Piano hinges, also called continuous hinges, are long hinges that offers continuous support along their length. Available in traditional flat leaves or in a wrap-around design to increase mounting strength. Rockler’s piano hinges also include mounting slots, which allow for perfect alignment during installation. Shop All Piano Hinges.

Piano-style hinge

Pivot Hinge

Simple hinges that rotate on a single pivot post. Often used on glass door hinges. Also see Knife Hinge.

Pivot hinge with pivot post

Reveal

On an overlay door, this is the amount of the cabinet face that is exposed when the door is closed. It extends from the hinge side of the door to the edge of the cabinet wall, or partition. On a full inset door, ''reveal'' sometimes refers to the gap between the door edge and the inside of the cabinet wall.

Diagram of reveal between cabinet face and door

Semi-Concealed Hinge

This term is applied when some of the hinge shows on the outside of the cabinet, but a portion of it is hidden behind the door. Semi-concealed hinges are used on face frame cabinets with overlay doors, and are available in Face-Mount or Wrap-Around designs. With Semi-concealed hinges, the hinge pin is always visible, and the mounting screws are sometimes visible as well. If the screws are not visible, then the hinge is a wrap-around style, meaning it wraps around and screws to the inside edge of the frame. If the screws are visible, it is a ''face-mount'' hinge. Shop All Semi-Concealed Hinges.

Semi-concealed hinge installed in a cabinet

Snap-Close

This type of hinge has a design feature, usually a spring, that helps pull the door in and keep it shut when the door is brought within a few inches of being closed. Sometimes referred to as ''self-closing.'' Strictly speaking, however, ''self-closing'' is actually a broader term that can mean either ''snap-close'' or ''soft-close'' (see below). Snap-close hinges close abruptly, while soft-close hinges close slowly.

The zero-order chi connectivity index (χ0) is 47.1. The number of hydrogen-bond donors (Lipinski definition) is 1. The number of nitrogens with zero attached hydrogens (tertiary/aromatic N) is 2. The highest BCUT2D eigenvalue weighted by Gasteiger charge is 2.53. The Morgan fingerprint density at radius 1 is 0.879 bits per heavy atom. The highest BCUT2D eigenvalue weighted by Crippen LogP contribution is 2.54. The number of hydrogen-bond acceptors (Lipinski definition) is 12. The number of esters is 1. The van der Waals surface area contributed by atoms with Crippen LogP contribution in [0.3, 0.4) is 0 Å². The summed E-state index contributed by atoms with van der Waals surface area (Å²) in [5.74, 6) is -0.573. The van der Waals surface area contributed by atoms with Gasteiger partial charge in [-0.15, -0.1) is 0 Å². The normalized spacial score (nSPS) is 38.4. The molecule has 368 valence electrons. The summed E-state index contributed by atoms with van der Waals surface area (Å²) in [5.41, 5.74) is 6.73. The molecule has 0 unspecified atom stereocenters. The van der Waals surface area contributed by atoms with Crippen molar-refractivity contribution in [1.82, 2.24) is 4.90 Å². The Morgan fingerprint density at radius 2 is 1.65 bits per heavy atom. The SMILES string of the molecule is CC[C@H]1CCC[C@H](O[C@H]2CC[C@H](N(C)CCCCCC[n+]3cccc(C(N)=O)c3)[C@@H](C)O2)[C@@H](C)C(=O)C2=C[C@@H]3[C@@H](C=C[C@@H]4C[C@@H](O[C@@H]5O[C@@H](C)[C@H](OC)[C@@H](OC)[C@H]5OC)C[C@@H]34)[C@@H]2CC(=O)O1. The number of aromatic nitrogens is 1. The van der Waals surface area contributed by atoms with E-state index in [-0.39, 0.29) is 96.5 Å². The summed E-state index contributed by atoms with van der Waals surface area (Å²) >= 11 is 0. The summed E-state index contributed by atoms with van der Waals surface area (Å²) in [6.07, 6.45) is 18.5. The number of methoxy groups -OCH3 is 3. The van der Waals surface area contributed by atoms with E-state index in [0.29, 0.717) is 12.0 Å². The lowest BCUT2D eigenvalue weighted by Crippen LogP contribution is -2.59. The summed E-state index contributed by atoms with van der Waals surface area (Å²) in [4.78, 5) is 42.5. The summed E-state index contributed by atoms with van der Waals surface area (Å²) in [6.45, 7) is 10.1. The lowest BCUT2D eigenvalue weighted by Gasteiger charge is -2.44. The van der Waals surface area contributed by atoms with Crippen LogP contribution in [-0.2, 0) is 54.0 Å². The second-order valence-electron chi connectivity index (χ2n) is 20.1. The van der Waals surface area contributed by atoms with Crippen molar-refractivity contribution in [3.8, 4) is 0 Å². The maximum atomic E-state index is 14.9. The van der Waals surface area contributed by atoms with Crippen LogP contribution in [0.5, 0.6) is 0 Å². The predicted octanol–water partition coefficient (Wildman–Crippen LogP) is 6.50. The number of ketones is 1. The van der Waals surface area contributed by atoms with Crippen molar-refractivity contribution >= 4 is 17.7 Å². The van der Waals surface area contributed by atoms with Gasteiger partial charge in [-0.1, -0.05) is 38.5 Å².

Soft-Close

Allows your cabinet door to close smoothly and silently no matter how hard the door is closed. With this feature integrated into the hinge cup, there is no additional hardware to install on the hinge or mounting plate.


Soss Hinges

A specific brand of totally concealed hinge. Requires routing a specially shaped oval mortise in both the door edge and face frame. No metal shows when the doors are closed, making them a good choice for glazed doors, or wherever minimal obstruction is needed inside the cabinet.

Soss concealed hinge

Stamped Hinges

Inexpensive hinges that are usually stamped out of thin steel or brass plates.

Stamped brass hinge

Strap Hinge

A type of decorative hinge that is often used on chests and jewelry boxes. The strap hinge's long length brings to mind the leather straps on old steamer trunks.

Strap-style chest hinge

Surface-Mount

A hinge that can be mounted directly to the door and cabinet without needing to machine a mortise or cup hole.

Surface mounting hinge

Tab

On European hinges, this is the distance from the edge of the door to the edge of the cup hole.

Diagram of the distance between door edge and hinge installation

Three-way Adjustability

Three-way adjustment allows the door to be adjusted up and down, side to side, and in and out from the face of the cabinet. This allows total control for aligning the door to the cabinet and to adjacent doors.

Diagram of three ways of mounting a cabinet door

Tip

The end of the hinge pin. The tip can be flat or decorative, and fixed or removable.

Pointing out the end of a hinge pin

Torsion Hinge

A combination hinge and lid support that provides constant support for the lid in any position using a unique torsion mechanism in the hinge knuckle. Shop All Torsion Hinges.

Example of an installed torsion hinge

Variable Overlay

A hinge that is surface-mounted to the face of the cabinet, and to the back of the door, such that the door can be positioned anywhere on the cabinet face to create the overlay needed.

Diagram of variable overlay hinge installation

Wrap-Around

A style of hinge where one (single wrap-around) or both (double wrap-around) leaves of the hinge Wrap-Around the edge of the door and/or the face frame.

Example of a wrap around hinge on a door and cabinetry

Zero Protrusion

Zero Protrusion refers to a hinge that allows the door to open far enough so that a shelf or drawer inside the cabinet can be pulled out without hitting the door.

Example of a zero protrusion style concealed hinge

270-Degree Hinge

A hinge that allows the door to open 270 degrees. This allows the door to open all the way around the cabinet until it is parallel with the cabinet side.

Diagram of a hinge that swings open 270 degrees

Shop Our Selection of Hinges